Connect with us

Society & Culture

National flag rules abolished

The 2017 regulations prohibited flying another flag higher than the national flag.



The home ministry on Sunday abolished regulations made by the previous administration to impose restrictions on the use of the national flag.

Enacted in March 2017, the regulations prohibited flying another flag higher than the national flag. But the flag of an independent state was allowed to be flown alongside the Maldivian national flag at the same height.

The use of flags or symbols identical to the president’s flag was prohibited.

The 13-point regulation also required permission from the home ministry before erecting the national flag on private premises. If a member of the public or a political party is authorised to do so, the flag must be hoisted down after 6:00 pm.

Shortly after the rules came into force, police removed the national flag from the office of former president Maumoon Abdul Gayoom and the Elections Commission banned the use of the Jumhooree Party flag – which depicts a white crescent moon and star in a green circle with a red border – as it resembled the official standard of the presidency.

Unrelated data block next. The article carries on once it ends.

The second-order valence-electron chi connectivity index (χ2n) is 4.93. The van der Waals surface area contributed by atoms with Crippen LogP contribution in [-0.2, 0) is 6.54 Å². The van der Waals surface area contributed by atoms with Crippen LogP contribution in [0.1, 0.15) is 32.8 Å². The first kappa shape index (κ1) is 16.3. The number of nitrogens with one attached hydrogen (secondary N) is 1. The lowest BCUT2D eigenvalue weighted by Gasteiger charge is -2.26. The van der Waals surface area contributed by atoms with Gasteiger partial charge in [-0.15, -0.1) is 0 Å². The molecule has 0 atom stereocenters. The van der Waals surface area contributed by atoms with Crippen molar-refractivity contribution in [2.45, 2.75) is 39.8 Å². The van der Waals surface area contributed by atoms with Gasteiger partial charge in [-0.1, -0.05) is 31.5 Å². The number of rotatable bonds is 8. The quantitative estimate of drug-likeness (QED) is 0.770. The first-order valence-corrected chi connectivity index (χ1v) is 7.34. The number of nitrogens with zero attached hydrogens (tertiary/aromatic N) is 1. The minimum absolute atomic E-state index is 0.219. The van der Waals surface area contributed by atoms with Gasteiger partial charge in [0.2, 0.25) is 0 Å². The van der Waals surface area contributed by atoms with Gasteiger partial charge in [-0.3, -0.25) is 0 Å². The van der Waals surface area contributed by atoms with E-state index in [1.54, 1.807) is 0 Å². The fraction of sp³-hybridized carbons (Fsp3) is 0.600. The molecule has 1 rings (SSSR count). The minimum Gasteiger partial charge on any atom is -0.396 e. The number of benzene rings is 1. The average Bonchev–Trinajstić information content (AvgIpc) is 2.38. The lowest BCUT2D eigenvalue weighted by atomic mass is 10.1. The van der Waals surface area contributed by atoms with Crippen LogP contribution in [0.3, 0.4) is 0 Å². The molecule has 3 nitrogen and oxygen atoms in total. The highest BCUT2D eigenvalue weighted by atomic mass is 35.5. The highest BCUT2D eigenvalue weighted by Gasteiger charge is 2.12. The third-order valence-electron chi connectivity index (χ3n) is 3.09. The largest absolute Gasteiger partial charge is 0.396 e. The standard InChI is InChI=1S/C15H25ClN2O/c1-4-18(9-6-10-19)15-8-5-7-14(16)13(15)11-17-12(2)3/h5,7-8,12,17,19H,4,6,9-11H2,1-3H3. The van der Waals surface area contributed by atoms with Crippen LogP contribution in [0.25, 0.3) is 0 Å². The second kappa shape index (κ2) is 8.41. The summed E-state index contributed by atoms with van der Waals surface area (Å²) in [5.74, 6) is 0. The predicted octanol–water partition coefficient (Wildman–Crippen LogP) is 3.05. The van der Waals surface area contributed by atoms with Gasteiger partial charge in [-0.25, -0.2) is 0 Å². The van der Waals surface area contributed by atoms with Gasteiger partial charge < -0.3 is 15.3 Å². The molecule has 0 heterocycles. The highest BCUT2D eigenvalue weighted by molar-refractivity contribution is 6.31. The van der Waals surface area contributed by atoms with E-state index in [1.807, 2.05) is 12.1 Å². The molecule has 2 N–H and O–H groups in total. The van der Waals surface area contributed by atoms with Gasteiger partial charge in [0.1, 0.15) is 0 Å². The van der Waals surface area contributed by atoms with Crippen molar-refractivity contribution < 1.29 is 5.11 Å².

The ban prompted a legal challenge from the then-opposition party.

During last year’s presidential campaign, police officers removed a Jumhooree Party flag hoisted on the 12th floor of a house in Malé.

Police entered the Asdhoo house without a court warrant to remove the flag “because it was hoisted too high.”

In March last year, police conducted operations to remove Maldivian Democratic Party flags that were raised higher than the national flag on several islands.

Photos and videos of a policeman climbing a 50-foot flagpole on Manadhoo island went viral on social networks.

A few days later, police officers were ridiculed for seeking the help of an expatriate to climb a 115-feet tall banyan tree and take down an MDP flag on the island of Bileiyfahi.